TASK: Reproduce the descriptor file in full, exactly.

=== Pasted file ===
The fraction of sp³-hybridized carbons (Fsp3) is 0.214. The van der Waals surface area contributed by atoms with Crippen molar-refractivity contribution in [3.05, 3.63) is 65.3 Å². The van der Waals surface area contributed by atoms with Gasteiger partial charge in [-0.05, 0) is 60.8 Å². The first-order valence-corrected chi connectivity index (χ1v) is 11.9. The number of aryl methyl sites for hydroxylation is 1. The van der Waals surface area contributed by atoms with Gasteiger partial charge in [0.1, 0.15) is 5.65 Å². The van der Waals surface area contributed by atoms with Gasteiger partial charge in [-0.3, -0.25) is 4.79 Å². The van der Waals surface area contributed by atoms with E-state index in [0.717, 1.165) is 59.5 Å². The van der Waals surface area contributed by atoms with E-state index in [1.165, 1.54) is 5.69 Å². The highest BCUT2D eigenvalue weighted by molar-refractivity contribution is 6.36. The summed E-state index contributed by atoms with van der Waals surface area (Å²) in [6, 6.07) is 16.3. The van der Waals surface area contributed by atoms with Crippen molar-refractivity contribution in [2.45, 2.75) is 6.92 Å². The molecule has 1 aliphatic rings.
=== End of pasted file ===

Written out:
The fraction of sp³-hybridized carbons (Fsp3) is 0.214. The van der Waals surface area contributed by atoms with Crippen molar-refractivity contribution in [3.05, 3.63) is 65.3 Å². The van der Waals surface area contributed by atoms with Gasteiger partial charge in [-0.05, 0) is 60.8 Å². The first-order valence-corrected chi connectivity index (χ1v) is 11.9. The number of aryl methyl sites for hydroxylation is 1. The van der Waals surface area contributed by atoms with Gasteiger partial charge in [0.1, 0.15) is 5.65 Å². The van der Waals surface area contributed by atoms with Gasteiger partial charge in [-0.3, -0.25) is 4.79 Å². The van der Waals surface area contributed by atoms with E-state index in [0.717, 1.165) is 59.5 Å². The van der Waals surface area contributed by atoms with E-state index in [1.165, 1.54) is 5.69 Å². The highest BCUT2D eigenvalue weighted by molar-refractivity contribution is 6.36. The summed E-state index contributed by atoms with van der Waals surface area (Å²) in [6, 6.07) is 16.3. The van der Waals surface area contributed by atoms with Crippen molar-refractivity contribution in [2.45, 2.75) is 6.92 Å². The molecule has 1 aliphatic rings.